In 1951 the Board opened the Nantgarw coke oven and by-product plant, where 72 ovens carbonize 1500 tons of coal a day to produce 1200 tons of coke. About two-thirds of the coal will come from the nearby colliery and will be blended with other coal in 10 bunkers each of 200 tons capacity. The products of carbonization are approximately, per day, 1200 tons of coke, 2700 gallons of motor benzol, 14 tons of 25 per cent semi-pure ammonia, 38 tons of crude tar, and up to 18 million cu ft of gas.
Northern Aluminium Company is the principal fabricating subsidiary of Aluminium Ltd, an enterprise that accounts for something like a quarter of the free world's production of aluminium. The Company has three plants, the one at Rogerstone, Mon., being both the largest and the youngest.
The nucleus of the present works was installed in 1939, and aluminium sheet, extruded sections, tube, wire, and wire stock were produced there throughout the 1939-45 war. The site is now dominated, however, by the continuous strip mill that was completed in 1950 to the west of the original works.
This self-contained mill was capable, when built, of fabricating 50 000 tons of sheet and strip a year, enough to increase the United Kingdom's aluminium rolling capacity at that time by one-third. One of its most outstanding features is the hot-rolling line, where, in a continuous operation on a line 1/3 mile long, aluminium ingots are rolled into strip. It is also noteworthy for the use of advanced mechanical-handling techniques.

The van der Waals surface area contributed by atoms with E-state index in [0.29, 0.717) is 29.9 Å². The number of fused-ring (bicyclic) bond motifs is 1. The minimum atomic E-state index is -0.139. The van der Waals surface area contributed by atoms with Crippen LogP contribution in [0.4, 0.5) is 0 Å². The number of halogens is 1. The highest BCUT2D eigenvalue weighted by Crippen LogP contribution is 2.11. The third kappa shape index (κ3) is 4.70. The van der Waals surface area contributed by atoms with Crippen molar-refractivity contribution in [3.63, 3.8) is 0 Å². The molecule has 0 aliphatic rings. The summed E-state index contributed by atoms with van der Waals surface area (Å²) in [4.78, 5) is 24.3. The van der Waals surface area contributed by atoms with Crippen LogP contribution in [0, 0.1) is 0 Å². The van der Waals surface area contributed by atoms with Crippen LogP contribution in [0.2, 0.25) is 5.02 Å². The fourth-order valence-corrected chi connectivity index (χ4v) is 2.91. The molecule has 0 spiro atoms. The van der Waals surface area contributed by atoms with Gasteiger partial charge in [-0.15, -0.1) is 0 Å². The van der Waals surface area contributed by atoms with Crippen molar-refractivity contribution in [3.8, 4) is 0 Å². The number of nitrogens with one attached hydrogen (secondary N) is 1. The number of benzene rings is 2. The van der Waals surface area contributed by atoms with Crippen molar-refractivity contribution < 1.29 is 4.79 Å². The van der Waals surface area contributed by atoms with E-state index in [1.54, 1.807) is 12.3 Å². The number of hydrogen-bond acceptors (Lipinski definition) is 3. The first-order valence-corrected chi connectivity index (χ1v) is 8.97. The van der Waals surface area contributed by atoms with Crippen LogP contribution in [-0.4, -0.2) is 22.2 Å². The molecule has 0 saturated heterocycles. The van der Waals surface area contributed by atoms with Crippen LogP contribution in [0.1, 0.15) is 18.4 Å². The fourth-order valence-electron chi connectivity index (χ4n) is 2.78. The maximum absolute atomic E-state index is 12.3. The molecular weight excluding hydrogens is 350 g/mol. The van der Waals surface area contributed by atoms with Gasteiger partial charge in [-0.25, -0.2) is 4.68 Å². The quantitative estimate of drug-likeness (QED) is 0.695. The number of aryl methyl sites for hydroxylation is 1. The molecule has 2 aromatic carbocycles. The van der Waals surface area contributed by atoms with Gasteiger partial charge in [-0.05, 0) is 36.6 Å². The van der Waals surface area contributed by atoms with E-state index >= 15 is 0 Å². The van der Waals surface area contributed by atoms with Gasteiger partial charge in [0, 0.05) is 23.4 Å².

Extrusion and the rolling of wire and wire stock make up the bulk of the remainder of the works' products. The ten extrusion presses at Rogerstone include one of 8000-ton rating, the most powerful at work in Britain. From this press come many of the very large light-alloy sections used for wing spars in aircraft.
Early in 1958 comprehensive new plate production equipment (including a stretcher of 4000-ton rating) went into service, and the company has plans for further considerable expansion during the next four years at Rogerstone, where at present about 3000 people are employed.
In 1883, nine years after Alexander Graham Bell's invention of the telephone, the Western Electric Company established an office in London with a staff of three men to exploit the new science of telecommunications. It began manufacturing activities in England three-quarters of a century ago, in 1898, and in 1925 the London Company (Western Electric Co. Ltd) changed its name to Standard Telephone and Cables Ltd (S.T.C.). Since these early days the Company's continuously expanding research, development and production organization has kept ahead of the changing demands of telecommunications. S.T.C. employs well over 20,000 people at four main locations, of which the Newport factory is one, the others being at New Southgate and North Woolwich, London, and Footscray, Kent. In addition to seven provincial offices, there are overseas branches in Dublin, Cairo, Calcutta, Karachi, Johannesburg, and Salisbury, and the company has associates in most countries of the world.
The extent of the activities of Standard Telephones and Cables Ltd is considerably broader than may be suggested by the title of the Company. One of the largest telecommunication manufacturing organizations in the British Commonwealth, S.T.C. is devoted to research and the production of systems, equipment, and components for all forms of electrical communication and control, and is concerned with every facet of telecommunications engineering.